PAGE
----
Without Knowledge of God There is No Knowledge of Self

It is certain that man never achieves a clear knowledge of himself unless he has first looked upon God’s face, and then descends from contemplating him to scrutinize himself. For we always seem to ourselves righteous and upright and wise and holy—this pride is innate …

The Confessions of St. Augustine; Book 13: Chapters 34-38

CHAPTER XXXIV—HE BRIEFLY REPEATS THE ALLEGORICAL INTERPRETATION OF GENESIS (CHAPTER 1), AND CONFESSES THAT WE SEE IT BY THE DIVINE SPIRIT. We have also examined what Thou willedst to be shadowed forth, whether by the creation, or the relation of things in such an order. …

The Confessions of St. Augustine; Book 13: Chapters 31-33

CHAPTER XXXI—WE DO NOT SEE “THAT IT WAS GOOD,” BUT THROUGH THE SPIRIT OF GOD, WHICH IS IN US. But they who by Thy Spirit see these things, Thou seest in them. Therefore when they see that these things are good, Thou seest that they …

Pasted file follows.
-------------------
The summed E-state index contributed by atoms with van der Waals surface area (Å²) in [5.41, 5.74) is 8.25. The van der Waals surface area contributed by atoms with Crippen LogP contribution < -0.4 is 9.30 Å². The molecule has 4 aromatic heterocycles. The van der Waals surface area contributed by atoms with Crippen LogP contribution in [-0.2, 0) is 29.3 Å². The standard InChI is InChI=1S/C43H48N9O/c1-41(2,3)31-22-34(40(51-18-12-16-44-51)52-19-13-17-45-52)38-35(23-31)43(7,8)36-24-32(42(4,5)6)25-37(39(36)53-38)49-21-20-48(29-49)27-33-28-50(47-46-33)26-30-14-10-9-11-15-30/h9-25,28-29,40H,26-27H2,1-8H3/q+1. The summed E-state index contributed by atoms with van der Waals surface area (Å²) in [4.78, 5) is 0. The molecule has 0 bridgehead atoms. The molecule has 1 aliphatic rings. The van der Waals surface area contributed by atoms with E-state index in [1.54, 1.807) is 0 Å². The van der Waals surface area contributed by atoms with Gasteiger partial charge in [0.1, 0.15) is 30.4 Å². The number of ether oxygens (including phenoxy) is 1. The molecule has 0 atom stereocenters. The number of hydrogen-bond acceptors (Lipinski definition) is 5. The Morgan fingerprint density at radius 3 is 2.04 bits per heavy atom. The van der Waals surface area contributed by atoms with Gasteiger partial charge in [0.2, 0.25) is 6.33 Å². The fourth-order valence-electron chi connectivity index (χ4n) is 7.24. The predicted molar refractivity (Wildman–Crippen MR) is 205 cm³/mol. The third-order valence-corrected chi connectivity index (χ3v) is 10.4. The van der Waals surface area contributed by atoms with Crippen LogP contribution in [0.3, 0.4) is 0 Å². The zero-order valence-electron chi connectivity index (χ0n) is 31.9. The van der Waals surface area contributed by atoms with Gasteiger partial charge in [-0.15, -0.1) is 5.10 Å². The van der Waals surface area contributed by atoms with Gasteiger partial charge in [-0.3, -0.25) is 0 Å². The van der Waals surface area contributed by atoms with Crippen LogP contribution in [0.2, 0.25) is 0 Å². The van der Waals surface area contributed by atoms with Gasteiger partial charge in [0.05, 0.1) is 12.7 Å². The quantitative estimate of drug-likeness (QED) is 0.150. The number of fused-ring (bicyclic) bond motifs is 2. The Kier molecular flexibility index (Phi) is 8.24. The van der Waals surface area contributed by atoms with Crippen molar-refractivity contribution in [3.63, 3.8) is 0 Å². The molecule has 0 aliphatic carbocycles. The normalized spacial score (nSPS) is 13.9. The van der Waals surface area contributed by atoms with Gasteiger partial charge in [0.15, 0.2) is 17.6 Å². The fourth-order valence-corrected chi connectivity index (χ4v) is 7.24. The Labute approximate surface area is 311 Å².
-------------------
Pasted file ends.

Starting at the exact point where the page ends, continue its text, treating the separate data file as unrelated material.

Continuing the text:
The Confessions of St. Augustine; Book 13: Chapters 28-30

CHAPTER XXVIII—HE PROCEEDS TO THE LAST VERSE, “ALL THINGS ARE VERY GOOD,”—THAT IS, THE WORK BEING ALTOGETHER GOOD. And Thou, O God, sawest every thing that Thou hadst made, and, behold, it was very good. Yea we also see the same, and behold, all things …

The Confessions of St. Augustine; Book 13: Chapters 25-27

CHAPTER XXV—HE EXPLAINS THE FRUITS OF THE EARTH (VER. 29) OF WORKS OF MERCY. I would also say, O Lord my God, what the following Scripture minds me of; yea, I will say, and not fear. For I will say the truth, Thyself inspiring me …